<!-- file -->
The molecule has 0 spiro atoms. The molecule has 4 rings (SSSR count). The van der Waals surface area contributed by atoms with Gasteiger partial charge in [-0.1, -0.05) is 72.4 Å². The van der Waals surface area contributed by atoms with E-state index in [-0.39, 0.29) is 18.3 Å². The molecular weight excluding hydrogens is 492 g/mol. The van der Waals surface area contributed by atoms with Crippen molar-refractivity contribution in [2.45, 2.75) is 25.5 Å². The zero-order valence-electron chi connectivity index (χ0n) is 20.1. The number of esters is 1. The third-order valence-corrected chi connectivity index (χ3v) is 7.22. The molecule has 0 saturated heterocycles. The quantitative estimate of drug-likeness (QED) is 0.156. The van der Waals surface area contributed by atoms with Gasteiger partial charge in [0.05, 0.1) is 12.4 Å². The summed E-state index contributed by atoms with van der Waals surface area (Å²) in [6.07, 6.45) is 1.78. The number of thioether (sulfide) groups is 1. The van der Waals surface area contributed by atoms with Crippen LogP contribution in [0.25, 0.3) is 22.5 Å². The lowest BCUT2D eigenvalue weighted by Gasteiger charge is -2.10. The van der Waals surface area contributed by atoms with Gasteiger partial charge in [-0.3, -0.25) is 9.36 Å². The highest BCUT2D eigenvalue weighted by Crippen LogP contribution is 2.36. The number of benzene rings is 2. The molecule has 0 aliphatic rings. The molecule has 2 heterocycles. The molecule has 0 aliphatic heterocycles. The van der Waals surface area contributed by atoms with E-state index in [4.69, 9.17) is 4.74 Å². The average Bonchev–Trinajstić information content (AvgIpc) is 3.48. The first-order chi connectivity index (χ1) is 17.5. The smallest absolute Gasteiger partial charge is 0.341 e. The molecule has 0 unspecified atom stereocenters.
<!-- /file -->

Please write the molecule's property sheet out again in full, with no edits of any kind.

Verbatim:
The molecule has 0 spiro atoms. The molecule has 4 rings (SSSR count). The van der Waals surface area contributed by atoms with Gasteiger partial charge in [-0.1, -0.05) is 72.4 Å². The van der Waals surface area contributed by atoms with E-state index in [-0.39, 0.29) is 18.3 Å². The molecular weight excluding hydrogens is 492 g/mol. The van der Waals surface area contributed by atoms with Crippen molar-refractivity contribution in [2.45, 2.75) is 25.5 Å². The zero-order valence-electron chi connectivity index (χ0n) is 20.1. The number of esters is 1. The third-order valence-corrected chi connectivity index (χ3v) is 7.22. The molecule has 0 saturated heterocycles. The quantitative estimate of drug-likeness (QED) is 0.156. The van der Waals surface area contributed by atoms with Gasteiger partial charge in [0.05, 0.1) is 12.4 Å². The summed E-state index contributed by atoms with van der Waals surface area (Å²) in [6.07, 6.45) is 1.78. The number of thioether (sulfide) groups is 1. The van der Waals surface area contributed by atoms with Crippen LogP contribution in [0.25, 0.3) is 22.5 Å². The lowest BCUT2D eigenvalue weighted by Gasteiger charge is -2.10. The van der Waals surface area contributed by atoms with Gasteiger partial charge in [-0.3, -0.25) is 9.36 Å². The highest BCUT2D eigenvalue weighted by Crippen LogP contribution is 2.36. The number of benzene rings is 2. The molecule has 0 aliphatic rings. The molecule has 2 heterocycles. The molecule has 0 aliphatic heterocycles. The van der Waals surface area contributed by atoms with E-state index in [4.69, 9.17) is 4.74 Å². The average Bonchev–Trinajstić information content (AvgIpc) is 3.48. The first-order chi connectivity index (χ1) is 17.5. The smallest absolute Gasteiger partial charge is 0.341 e. The molecule has 0 unspecified atom stereocenters.